Essay sample on The UK Profits from International Students, and Here’s Why

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Recently, the Higher Educational Policy Institute has published a study that addresses the cost of the increase in the international student population in the UK. It turns out that international students make a considerable contribution to the economy of the country. An average citizen of the UK gets £310 a year more than in case these students decided to study in another country.

Why are These Figures so Interesting?

The majority of educators agree that international students are good for the economy of the UK. Nevertheless, the scale of such a contribution and its value for the educational system and the whole country is impressive.

The report considers not only the gross contribution to the UK economy but also such details as the cost of such students for the public purse during the period while they are in the country. Such costs were analyzed for the period of 2015-16, analyzing one cohort of students, and the study revealed some impressive figures:

  • Non-EU citizens spend in average £7,000 from the public purse, while contributing about £95,000 to the economy of the country. If you cannot calculate the multiplier, we can help you: the profit of hosting international students from non-EU countries is 14.8 times bigger than their total cost for citizens. It’s a great benefit.
  • Such a profit means that just eleven students from non-EU countries are able to contribute more than £1 million to the UK economy.
  • While these students don’t cause a considerable impact on the public purse, each one of them contributes in average £68,000.
  • According to the report, the total benefit from international students during 2015-16 is about £20.3 billion.

Once again, the figures above show the net cost which was calculated taking into account all the costs spent on hosting these people, based on their gross contributions. And remember that these figures reflect contributions of a single cohort of students for only one year. Thus, this data can be used as an estimated annual impact of international students on the economy of the country. Obviously, these figures will increase with a number of students.

How the Benefits are Distributed

London and the South-East regions host biggest populations of international students, which is a reason why these regions benefit from it most of all: about £2.44 billion for the South East, and £4.64 billion for London. At the same times, such regions as Yorkshire, Scotland, the North West, and the West Midlands also admitted more than 15,000 students from other countries during 2015-16, which means an amount of cash estimated between £1.5 and £2 billion. And the parliamentary constituency which benefited most was Sheffield Central, which even isn’t in the South East. It gained £226 million, which exceeds any figures from other parliamentary constituencies of the United Kingdom. Only a few constituencies from the top-eight list were in the north of England; Cambridge and Oxford joined the top-three list.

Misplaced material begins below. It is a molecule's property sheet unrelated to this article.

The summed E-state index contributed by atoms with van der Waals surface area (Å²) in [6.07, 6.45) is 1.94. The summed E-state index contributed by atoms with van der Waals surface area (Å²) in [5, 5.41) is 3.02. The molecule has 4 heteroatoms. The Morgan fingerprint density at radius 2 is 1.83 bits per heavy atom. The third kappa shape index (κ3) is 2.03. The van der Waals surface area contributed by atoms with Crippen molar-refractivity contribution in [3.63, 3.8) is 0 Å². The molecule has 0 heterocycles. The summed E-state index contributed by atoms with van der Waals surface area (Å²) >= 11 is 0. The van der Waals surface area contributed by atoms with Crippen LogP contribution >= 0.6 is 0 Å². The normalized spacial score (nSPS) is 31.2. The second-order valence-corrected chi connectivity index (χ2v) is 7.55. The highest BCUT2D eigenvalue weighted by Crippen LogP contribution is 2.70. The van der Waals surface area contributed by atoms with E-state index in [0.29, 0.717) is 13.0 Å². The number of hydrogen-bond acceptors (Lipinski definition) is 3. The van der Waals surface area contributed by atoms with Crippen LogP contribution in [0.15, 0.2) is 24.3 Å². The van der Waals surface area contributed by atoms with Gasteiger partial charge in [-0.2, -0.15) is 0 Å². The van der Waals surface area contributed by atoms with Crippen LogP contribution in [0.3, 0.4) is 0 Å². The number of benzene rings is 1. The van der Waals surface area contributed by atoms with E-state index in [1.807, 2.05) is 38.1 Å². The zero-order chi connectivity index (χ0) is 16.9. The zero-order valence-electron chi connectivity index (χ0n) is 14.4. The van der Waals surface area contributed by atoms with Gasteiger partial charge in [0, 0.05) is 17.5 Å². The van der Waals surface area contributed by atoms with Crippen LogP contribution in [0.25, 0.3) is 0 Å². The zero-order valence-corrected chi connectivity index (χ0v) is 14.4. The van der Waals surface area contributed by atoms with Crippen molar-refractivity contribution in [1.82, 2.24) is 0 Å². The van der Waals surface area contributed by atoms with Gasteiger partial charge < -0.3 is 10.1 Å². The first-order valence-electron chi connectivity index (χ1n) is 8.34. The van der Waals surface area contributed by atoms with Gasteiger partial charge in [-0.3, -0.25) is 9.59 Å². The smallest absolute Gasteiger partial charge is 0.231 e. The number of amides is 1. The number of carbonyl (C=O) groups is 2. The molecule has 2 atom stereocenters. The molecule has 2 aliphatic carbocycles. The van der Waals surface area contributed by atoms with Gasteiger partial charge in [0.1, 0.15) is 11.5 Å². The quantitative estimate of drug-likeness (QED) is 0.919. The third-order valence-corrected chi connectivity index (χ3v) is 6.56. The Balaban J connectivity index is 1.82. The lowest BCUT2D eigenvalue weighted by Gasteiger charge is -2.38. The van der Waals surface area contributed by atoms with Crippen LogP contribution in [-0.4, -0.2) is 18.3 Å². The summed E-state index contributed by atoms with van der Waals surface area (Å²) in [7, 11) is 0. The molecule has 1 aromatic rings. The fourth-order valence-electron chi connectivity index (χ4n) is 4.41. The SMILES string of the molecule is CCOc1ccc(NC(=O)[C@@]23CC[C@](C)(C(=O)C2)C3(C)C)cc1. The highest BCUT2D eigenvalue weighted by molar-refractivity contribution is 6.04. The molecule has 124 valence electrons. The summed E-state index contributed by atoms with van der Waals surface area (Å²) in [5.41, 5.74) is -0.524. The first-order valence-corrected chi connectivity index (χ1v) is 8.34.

How These Figures May Impact the Policy?

So, what is so important about these figures? They clearly illustrate how the UK economy benefits from international students. Despite this fact, they are still targeted as migrants who take too much money from the public purse, and the government keeps providing new restrictions of the rights of non-EU students within the aggressive policy against immigration. However, these restrictions haven’t influenced the number of international students, but the after-Brexit restrictions on the students from the EU, and even threats of implementing such solutions, raise concerns about their impact on the UK economy.

This study is different from many others, because it addresses the main argument against non-EU students, and proves its inaccuracy. According to the HEPI Director Nick Hillman, there is no response from the Home Office to the data about benefits for the UK economy. In the past, similar studies were rejected because they ignored an important feature – the cost of international students. This study, on contrary, provides detailed data which proves that the cost is very small compared to the profits.

This study illustrates how the UK economy benefits from students from other countries and even shows how such benefits are distributed in different regions. This is a great argument in favor of expanding the intake of international students, regardless of any political ideas.

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